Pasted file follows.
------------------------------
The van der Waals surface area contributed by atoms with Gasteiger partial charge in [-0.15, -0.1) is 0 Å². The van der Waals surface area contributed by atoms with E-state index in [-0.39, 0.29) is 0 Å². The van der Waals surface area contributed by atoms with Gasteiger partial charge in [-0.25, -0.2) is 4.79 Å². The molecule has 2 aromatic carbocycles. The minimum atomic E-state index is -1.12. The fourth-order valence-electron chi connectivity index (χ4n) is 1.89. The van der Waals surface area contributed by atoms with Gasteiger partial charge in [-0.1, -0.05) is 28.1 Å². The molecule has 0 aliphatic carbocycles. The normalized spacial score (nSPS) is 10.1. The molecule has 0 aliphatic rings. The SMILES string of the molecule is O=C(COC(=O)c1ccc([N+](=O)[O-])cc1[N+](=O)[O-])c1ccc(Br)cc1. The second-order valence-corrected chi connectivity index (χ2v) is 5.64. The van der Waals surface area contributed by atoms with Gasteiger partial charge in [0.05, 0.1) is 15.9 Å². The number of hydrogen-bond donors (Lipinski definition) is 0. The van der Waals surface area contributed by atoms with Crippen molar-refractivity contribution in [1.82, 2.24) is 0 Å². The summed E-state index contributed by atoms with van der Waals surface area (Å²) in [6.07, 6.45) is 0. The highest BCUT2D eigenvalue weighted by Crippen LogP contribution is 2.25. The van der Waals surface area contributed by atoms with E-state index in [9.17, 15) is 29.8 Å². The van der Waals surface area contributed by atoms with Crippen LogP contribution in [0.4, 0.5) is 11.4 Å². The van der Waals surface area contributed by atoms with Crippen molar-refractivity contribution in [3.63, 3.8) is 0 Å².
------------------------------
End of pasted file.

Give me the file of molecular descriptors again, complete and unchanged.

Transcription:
The van der Waals surface area contributed by atoms with Gasteiger partial charge in [-0.15, -0.1) is 0 Å². The van der Waals surface area contributed by atoms with E-state index in [-0.39, 0.29) is 0 Å². The van der Waals surface area contributed by atoms with Gasteiger partial charge in [-0.25, -0.2) is 4.79 Å². The molecule has 2 aromatic carbocycles. The minimum atomic E-state index is -1.12. The fourth-order valence-electron chi connectivity index (χ4n) is 1.89. The van der Waals surface area contributed by atoms with Gasteiger partial charge in [-0.1, -0.05) is 28.1 Å². The molecule has 0 aliphatic carbocycles. The normalized spacial score (nSPS) is 10.1. The molecule has 0 aliphatic rings. The SMILES string of the molecule is O=C(COC(=O)c1ccc([N+](=O)[O-])cc1[N+](=O)[O-])c1ccc(Br)cc1. The second-order valence-corrected chi connectivity index (χ2v) is 5.64. The van der Waals surface area contributed by atoms with Gasteiger partial charge in [0.05, 0.1) is 15.9 Å². The number of hydrogen-bond donors (Lipinski definition) is 0. The van der Waals surface area contributed by atoms with Crippen molar-refractivity contribution in [1.82, 2.24) is 0 Å². The summed E-state index contributed by atoms with van der Waals surface area (Å²) in [6.07, 6.45) is 0. The highest BCUT2D eigenvalue weighted by Crippen LogP contribution is 2.25. The van der Waals surface area contributed by atoms with E-state index in [9.17, 15) is 29.8 Å². The van der Waals surface area contributed by atoms with Crippen LogP contribution in [0.4, 0.5) is 11.4 Å². The van der Waals surface area contributed by atoms with Crippen molar-refractivity contribution in [3.63, 3.8) is 0 Å².